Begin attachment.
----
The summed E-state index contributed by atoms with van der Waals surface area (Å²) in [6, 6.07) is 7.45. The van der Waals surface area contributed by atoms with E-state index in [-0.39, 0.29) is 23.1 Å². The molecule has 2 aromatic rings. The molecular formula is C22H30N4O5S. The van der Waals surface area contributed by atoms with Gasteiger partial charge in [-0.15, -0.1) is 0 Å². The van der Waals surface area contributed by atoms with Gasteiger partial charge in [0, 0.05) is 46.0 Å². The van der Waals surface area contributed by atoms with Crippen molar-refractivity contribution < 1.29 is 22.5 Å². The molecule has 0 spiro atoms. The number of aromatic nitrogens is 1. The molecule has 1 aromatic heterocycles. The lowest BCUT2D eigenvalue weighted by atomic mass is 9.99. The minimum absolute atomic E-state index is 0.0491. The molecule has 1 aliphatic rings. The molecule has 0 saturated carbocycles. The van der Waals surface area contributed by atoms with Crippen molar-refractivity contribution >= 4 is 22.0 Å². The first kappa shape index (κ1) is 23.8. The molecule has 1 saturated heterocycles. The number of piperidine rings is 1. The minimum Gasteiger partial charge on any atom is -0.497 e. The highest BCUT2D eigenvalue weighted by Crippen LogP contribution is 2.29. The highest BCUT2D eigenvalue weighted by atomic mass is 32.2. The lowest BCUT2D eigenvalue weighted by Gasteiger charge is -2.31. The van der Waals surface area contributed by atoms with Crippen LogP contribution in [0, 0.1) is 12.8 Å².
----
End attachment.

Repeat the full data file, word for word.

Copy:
The summed E-state index contributed by atoms with van der Waals surface area (Å²) in [6, 6.07) is 7.45. The van der Waals surface area contributed by atoms with E-state index in [-0.39, 0.29) is 23.1 Å². The molecule has 2 aromatic rings. The molecular formula is C22H30N4O5S. The van der Waals surface area contributed by atoms with Gasteiger partial charge in [-0.15, -0.1) is 0 Å². The van der Waals surface area contributed by atoms with Gasteiger partial charge in [0, 0.05) is 46.0 Å². The van der Waals surface area contributed by atoms with Crippen molar-refractivity contribution < 1.29 is 22.5 Å². The molecule has 0 spiro atoms. The number of aromatic nitrogens is 1. The molecule has 1 aromatic heterocycles. The lowest BCUT2D eigenvalue weighted by atomic mass is 9.99. The minimum absolute atomic E-state index is 0.0491. The molecule has 1 aliphatic rings. The molecule has 0 saturated carbocycles. The van der Waals surface area contributed by atoms with Crippen molar-refractivity contribution >= 4 is 22.0 Å². The first kappa shape index (κ1) is 23.8. The molecule has 1 saturated heterocycles. The number of piperidine rings is 1. The minimum Gasteiger partial charge on any atom is -0.497 e. The highest BCUT2D eigenvalue weighted by Crippen LogP contribution is 2.29. The highest BCUT2D eigenvalue weighted by atomic mass is 32.2. The lowest BCUT2D eigenvalue weighted by Gasteiger charge is -2.31. The van der Waals surface area contributed by atoms with Crippen LogP contribution in [0, 0.1) is 12.8 Å².